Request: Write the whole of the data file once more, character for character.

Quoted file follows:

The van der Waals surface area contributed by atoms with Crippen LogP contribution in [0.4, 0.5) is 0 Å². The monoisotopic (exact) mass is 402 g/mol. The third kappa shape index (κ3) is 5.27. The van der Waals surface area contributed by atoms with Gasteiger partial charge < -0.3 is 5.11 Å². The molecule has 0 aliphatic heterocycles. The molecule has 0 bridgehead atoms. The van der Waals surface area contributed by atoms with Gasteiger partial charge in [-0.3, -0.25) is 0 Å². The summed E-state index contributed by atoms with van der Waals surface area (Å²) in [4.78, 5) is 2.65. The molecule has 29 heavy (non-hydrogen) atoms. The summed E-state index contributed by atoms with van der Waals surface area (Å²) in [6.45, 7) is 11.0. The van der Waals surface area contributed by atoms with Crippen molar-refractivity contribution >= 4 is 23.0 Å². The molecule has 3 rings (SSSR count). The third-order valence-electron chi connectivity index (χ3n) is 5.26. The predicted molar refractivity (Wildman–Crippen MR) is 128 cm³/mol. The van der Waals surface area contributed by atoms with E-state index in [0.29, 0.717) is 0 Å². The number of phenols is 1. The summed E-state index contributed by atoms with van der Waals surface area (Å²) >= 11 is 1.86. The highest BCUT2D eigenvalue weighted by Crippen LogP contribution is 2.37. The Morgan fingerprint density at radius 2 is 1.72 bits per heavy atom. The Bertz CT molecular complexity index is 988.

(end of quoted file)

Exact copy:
The van der Waals surface area contributed by atoms with Crippen LogP contribution in [0.4, 0.5) is 0 Å². The monoisotopic (exact) mass is 402 g/mol. The third kappa shape index (κ3) is 5.27. The van der Waals surface area contributed by atoms with Gasteiger partial charge < -0.3 is 5.11 Å². The molecule has 0 aliphatic heterocycles. The molecule has 0 bridgehead atoms. The van der Waals surface area contributed by atoms with Gasteiger partial charge in [-0.3, -0.25) is 0 Å². The summed E-state index contributed by atoms with van der Waals surface area (Å²) in [4.78, 5) is 2.65. The molecule has 29 heavy (non-hydrogen) atoms. The summed E-state index contributed by atoms with van der Waals surface area (Å²) in [6.45, 7) is 11.0. The van der Waals surface area contributed by atoms with Crippen molar-refractivity contribution >= 4 is 23.0 Å². The molecule has 3 rings (SSSR count). The third-order valence-electron chi connectivity index (χ3n) is 5.26. The predicted molar refractivity (Wildman–Crippen MR) is 128 cm³/mol. The van der Waals surface area contributed by atoms with E-state index in [0.29, 0.717) is 0 Å². The number of phenols is 1. The summed E-state index contributed by atoms with van der Waals surface area (Å²) >= 11 is 1.86. The highest BCUT2D eigenvalue weighted by Crippen LogP contribution is 2.37. The Morgan fingerprint density at radius 2 is 1.72 bits per heavy atom. The Bertz CT molecular complexity index is 988.